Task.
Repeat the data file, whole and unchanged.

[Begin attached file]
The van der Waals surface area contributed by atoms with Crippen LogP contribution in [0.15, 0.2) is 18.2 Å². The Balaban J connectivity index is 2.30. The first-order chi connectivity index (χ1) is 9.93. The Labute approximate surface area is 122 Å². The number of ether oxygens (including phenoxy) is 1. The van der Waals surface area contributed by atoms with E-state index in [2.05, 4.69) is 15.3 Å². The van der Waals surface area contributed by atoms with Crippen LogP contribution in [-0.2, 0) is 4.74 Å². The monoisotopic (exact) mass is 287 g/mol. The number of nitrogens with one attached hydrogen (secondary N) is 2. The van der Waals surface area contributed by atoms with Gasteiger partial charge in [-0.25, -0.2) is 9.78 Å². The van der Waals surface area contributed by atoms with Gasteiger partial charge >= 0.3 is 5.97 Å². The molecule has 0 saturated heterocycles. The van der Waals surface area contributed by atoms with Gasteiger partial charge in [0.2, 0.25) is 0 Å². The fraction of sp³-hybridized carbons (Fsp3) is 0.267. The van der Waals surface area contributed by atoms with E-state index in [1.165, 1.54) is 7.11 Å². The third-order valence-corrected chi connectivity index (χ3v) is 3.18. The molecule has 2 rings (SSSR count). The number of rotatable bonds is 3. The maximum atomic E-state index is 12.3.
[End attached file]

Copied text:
The van der Waals surface area contributed by atoms with Crippen LogP contribution in [0.15, 0.2) is 18.2 Å². The Balaban J connectivity index is 2.30. The first-order chi connectivity index (χ1) is 9.93. The Labute approximate surface area is 122 Å². The number of ether oxygens (including phenoxy) is 1. The van der Waals surface area contributed by atoms with E-state index in [2.05, 4.69) is 15.3 Å². The van der Waals surface area contributed by atoms with Crippen LogP contribution in [-0.2, 0) is 4.74 Å². The monoisotopic (exact) mass is 287 g/mol. The number of nitrogens with one attached hydrogen (secondary N) is 2. The van der Waals surface area contributed by atoms with Gasteiger partial charge in [-0.25, -0.2) is 9.78 Å². The van der Waals surface area contributed by atoms with Gasteiger partial charge >= 0.3 is 5.97 Å². The molecule has 0 saturated heterocycles. The van der Waals surface area contributed by atoms with Gasteiger partial charge in [0.2, 0.25) is 0 Å². The fraction of sp³-hybridized carbons (Fsp3) is 0.267. The van der Waals surface area contributed by atoms with E-state index in [1.165, 1.54) is 7.11 Å². The third-order valence-corrected chi connectivity index (χ3v) is 3.18. The molecule has 2 rings (SSSR count). The number of rotatable bonds is 3. The maximum atomic E-state index is 12.3.